Trojan H2 Logistics is striking deals that place it at the forefront of the lucrative hydrogen transport market.
PwC estimates the total domestic infrastructure investment required to store, transport, and distribute hydrogen to take full advantage of Australia’s opportunity to become the dominant East Asian exporter could be up to $80 billion by 2030.
And Trojan is already streets ahead of the competition, carving out its position as Australia’s very first molecular storage, haulage, and distribution company.
With the acceleration in the establishment of hydrogen hubs around the country comes the need for a secure, reliable, and affordable logistics solution to transport hydrogen.
To help meet this growing as-yet unmet need, Trojan has executed two separate deals with major industry suppliers.
Trojan has signed a memorandum of understanding (MoU) with suppliers for the delivery of 100 LH2 Fuel Stations, as well as a $US2.8m ($3.6m) agreement to immediately acquire 2 ADR-approved liquid hydrogen trailers capable of holding around 55,000 litres, or nearly 4 tonnes.
This is expected to be the start of a planned 1,000 strong fleet of H2 trucks to be rolled out Australia-wide.
Meanwhile, Trojan has also signed an MoU with a second industry leading supplier for the supply of 50 hydrogen prime movers.
The company has every intention of buying another 1,000 trucks if demand continues to remain strong.
This supplier is currently producing heavy trucks capable of loading 50 tonnes at a time. The industry leading hydrogen fuel cells powering the vehicles allow for a 600-800km driving range per refuelling.
All signs point to strong demand
PwC says the global hydrogen market is expected to “boom” between 2030 and 2050.
In Australia, the largest end uses for hydrogen will be as a blended gas and as a transport fuel, but there are many other investment opportunities across numerous sectors, according to PwC.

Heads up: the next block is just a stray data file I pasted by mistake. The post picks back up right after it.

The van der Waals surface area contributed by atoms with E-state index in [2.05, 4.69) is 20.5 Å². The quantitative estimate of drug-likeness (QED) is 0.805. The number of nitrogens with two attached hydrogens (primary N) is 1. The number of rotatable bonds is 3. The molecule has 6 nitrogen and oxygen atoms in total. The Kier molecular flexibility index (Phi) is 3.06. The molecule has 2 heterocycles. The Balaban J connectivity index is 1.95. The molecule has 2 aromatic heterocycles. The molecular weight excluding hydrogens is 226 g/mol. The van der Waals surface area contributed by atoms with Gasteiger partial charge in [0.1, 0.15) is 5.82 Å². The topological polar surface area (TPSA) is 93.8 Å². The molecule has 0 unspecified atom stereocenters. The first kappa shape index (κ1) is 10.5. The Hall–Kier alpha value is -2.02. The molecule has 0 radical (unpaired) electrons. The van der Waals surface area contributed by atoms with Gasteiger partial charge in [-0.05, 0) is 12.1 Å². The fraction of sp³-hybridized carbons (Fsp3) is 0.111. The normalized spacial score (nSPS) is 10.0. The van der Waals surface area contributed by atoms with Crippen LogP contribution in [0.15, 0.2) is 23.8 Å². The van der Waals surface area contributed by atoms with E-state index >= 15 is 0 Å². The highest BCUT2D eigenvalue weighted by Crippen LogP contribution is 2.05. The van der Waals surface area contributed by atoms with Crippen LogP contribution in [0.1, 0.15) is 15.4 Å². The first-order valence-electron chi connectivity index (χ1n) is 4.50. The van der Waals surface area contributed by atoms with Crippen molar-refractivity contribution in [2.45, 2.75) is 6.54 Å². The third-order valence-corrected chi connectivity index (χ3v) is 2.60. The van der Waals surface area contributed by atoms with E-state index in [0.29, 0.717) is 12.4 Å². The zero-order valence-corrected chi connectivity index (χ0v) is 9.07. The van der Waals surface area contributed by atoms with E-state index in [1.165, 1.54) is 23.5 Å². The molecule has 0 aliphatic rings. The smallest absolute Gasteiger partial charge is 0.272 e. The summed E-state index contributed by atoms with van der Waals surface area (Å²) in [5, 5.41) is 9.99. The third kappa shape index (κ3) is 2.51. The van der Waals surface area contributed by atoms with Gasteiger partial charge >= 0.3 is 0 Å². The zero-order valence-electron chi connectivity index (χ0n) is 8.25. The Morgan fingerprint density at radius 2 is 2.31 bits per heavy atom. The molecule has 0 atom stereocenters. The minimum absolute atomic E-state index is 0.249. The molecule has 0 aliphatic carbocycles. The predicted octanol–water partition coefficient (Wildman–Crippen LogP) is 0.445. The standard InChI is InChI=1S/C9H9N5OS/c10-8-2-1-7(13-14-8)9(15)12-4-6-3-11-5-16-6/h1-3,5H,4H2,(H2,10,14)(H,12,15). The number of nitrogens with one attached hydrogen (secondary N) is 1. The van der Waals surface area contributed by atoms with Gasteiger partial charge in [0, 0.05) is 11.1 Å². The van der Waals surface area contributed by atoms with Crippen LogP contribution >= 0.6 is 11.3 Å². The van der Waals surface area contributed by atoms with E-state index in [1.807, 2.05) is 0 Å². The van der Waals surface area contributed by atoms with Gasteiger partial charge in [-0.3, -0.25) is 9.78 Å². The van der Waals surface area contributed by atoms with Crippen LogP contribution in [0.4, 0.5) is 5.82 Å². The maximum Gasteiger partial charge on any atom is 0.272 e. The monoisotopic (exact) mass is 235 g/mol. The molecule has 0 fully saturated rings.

In particular, Japan and South Korea represent a multi-billion-dollar opportunity for the Australian export industry over the long term thanks to their ambitious hydrogen targets.
By PwC’s figures, global demand for hydrogen currently amounts to about 70 million tonnes, primarily for use in oil refining and ammonia production for fertilizers. The hydrogen market is currently worth about $US135 billion.
That global demand is forecast to increase to 100 million tonnes by 2030 and surpass 500 million tonnes by 2050.
But right now, global hydrogen production is largely derived from fossil fuels (natural gas or coal), a process that creates large amounts of CO2 emissions and is tagged ‘grey’ hydrogen.
But governments around the globe have set their sights on ‘green’ hydrogen as a key contender in the clean energy mix as they strive to hit their zero-emissions targets.
Green hydrogen is produced from renewable energy sources via the electrolysis of water and is completely carbon-free, or from other renewable sources like biomass.
Goldman Sachs previously estimated that green hydrogen could supply up to 25 percent of the world’s energy needs by 2050, making it a $US10 trillion market globally.
But green hydrogen requires transport infrastructure that provides stability, minimizes losses, is efficient and affordable.
For domestic transport, hydrogen is expected to be transported by pipelines – either newly built or modified existing pipelines – or via storage and transport of hydrogen in the form of gas, liquid or fuel cells.